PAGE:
B biology ............................................. ............................................................................... 7
W world distribution ....................................................................................................... 8
Relationships of Florida Agromyzidae .............................................. ................ 9
Economy ic im portance ..................................................... ............................................. 15
Rearing A grom yzidae ..................................................................................................... 15
Key to genera of Florida Agromyzidae ...................................... ............. 17
Subfamily Agromyzinae ..................................................... ............. .... 17
Genus Agrom yza Falln .................................................... ................................ 17
Key to Florida species of Agromyza .............................................................. 18
Genus Japanagromyza Sasakawa ...................................................................... 22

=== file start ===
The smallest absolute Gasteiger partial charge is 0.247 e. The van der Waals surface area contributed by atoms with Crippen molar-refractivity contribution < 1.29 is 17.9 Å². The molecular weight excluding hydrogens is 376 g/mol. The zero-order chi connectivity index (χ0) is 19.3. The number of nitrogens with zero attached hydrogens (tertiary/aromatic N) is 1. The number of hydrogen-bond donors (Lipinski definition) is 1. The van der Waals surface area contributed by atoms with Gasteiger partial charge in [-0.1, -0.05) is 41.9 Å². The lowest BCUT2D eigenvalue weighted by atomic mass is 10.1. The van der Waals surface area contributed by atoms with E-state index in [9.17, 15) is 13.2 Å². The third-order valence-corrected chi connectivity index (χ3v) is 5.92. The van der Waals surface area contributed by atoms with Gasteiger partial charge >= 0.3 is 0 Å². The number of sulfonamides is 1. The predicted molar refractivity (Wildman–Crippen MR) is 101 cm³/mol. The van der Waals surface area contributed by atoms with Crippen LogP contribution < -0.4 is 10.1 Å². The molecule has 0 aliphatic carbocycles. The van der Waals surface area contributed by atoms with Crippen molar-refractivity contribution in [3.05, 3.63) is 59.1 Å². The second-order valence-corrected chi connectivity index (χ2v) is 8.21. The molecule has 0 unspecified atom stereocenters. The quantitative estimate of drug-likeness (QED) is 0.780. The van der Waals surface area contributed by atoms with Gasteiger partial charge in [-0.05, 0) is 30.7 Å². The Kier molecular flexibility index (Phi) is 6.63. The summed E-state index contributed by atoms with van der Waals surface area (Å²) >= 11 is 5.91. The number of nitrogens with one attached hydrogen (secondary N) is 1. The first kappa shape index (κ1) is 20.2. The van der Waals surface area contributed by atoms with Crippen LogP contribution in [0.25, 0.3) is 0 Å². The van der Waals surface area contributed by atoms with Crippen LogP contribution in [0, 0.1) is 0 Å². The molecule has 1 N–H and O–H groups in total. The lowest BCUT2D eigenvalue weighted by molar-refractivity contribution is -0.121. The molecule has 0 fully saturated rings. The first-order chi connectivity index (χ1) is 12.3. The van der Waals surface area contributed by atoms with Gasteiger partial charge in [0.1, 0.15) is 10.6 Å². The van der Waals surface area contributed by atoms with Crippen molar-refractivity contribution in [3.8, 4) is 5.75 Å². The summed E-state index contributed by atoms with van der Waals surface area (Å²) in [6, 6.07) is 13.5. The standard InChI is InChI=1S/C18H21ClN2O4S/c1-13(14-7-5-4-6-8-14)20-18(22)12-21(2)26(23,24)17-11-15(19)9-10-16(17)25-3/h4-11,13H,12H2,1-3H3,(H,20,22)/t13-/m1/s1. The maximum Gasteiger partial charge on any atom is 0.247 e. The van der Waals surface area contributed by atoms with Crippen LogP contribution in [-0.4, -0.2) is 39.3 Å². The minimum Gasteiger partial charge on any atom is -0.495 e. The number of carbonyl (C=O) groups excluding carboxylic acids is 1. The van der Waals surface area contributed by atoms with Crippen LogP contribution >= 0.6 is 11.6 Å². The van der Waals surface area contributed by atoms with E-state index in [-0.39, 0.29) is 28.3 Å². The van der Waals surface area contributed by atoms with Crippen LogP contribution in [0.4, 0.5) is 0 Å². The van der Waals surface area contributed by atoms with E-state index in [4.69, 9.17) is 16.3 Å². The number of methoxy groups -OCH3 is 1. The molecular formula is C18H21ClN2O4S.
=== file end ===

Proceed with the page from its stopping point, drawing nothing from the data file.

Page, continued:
Key to Florida Japanagromyza species ............................................................ 23
Genus Melanagromyza Hendel ......................................................... 30
Key to Florida Melanagromyza species ............................................. 31
Genus Ophiomyia Braschnikov ........ ................. .... .................... 55
Key to Florida Ophiomyia species ....................... ................................ 55
Subfamily Phytomyzinae ................................................................................... ........... 64
Genus Phytobia Lioy .......................................................................................... 64
Genus Cerodontha Rondani .......................................................... 64
Key to Florida Cerodontha species ........................................ ............ 65
Subgenus Dizygomya Hendel ...................................................... ........ 65
Subgenus Icteromyza Hendel ............................................................... 69
Subgenus Cerodontha Rondani .............................................................. 70
Genus Calycomyza Hendel ..................................... ........................................... 71